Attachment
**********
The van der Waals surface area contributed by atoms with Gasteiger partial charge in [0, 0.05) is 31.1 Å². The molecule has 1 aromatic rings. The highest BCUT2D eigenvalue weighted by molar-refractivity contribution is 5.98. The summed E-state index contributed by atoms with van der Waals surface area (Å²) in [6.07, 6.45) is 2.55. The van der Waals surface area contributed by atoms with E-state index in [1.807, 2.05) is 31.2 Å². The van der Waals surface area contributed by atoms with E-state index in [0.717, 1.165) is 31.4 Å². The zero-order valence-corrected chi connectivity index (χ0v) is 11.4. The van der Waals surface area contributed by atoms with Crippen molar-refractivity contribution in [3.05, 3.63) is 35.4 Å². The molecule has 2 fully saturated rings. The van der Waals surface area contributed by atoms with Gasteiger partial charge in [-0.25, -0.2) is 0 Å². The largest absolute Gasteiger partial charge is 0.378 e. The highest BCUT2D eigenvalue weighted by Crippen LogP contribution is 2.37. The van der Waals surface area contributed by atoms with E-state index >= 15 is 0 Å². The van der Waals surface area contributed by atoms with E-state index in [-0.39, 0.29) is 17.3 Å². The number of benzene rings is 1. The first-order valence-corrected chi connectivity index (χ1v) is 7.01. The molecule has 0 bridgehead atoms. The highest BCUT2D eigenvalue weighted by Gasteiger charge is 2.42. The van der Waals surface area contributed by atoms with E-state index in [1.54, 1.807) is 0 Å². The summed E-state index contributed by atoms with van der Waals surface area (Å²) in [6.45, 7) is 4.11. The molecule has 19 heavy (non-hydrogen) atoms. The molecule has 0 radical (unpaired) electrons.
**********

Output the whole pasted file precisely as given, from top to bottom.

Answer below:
The van der Waals surface area contributed by atoms with Gasteiger partial charge in [0, 0.05) is 31.1 Å². The molecule has 1 aromatic rings. The highest BCUT2D eigenvalue weighted by molar-refractivity contribution is 5.98. The summed E-state index contributed by atoms with van der Waals surface area (Å²) in [6.07, 6.45) is 2.55. The van der Waals surface area contributed by atoms with E-state index in [1.807, 2.05) is 31.2 Å². The van der Waals surface area contributed by atoms with E-state index in [0.717, 1.165) is 31.4 Å². The zero-order valence-corrected chi connectivity index (χ0v) is 11.4. The van der Waals surface area contributed by atoms with Crippen molar-refractivity contribution in [3.05, 3.63) is 35.4 Å². The molecule has 2 fully saturated rings. The van der Waals surface area contributed by atoms with Gasteiger partial charge in [-0.25, -0.2) is 0 Å². The largest absolute Gasteiger partial charge is 0.378 e. The highest BCUT2D eigenvalue weighted by Crippen LogP contribution is 2.37. The van der Waals surface area contributed by atoms with E-state index >= 15 is 0 Å². The van der Waals surface area contributed by atoms with E-state index in [-0.39, 0.29) is 17.3 Å². The number of benzene rings is 1. The first-order valence-corrected chi connectivity index (χ1v) is 7.01. The molecule has 0 bridgehead atoms. The highest BCUT2D eigenvalue weighted by Gasteiger charge is 2.42. The van der Waals surface area contributed by atoms with E-state index in [1.54, 1.807) is 0 Å². The summed E-state index contributed by atoms with van der Waals surface area (Å²) in [6.45, 7) is 4.11. The molecule has 19 heavy (non-hydrogen) atoms. The molecule has 0 radical (unpaired) electrons.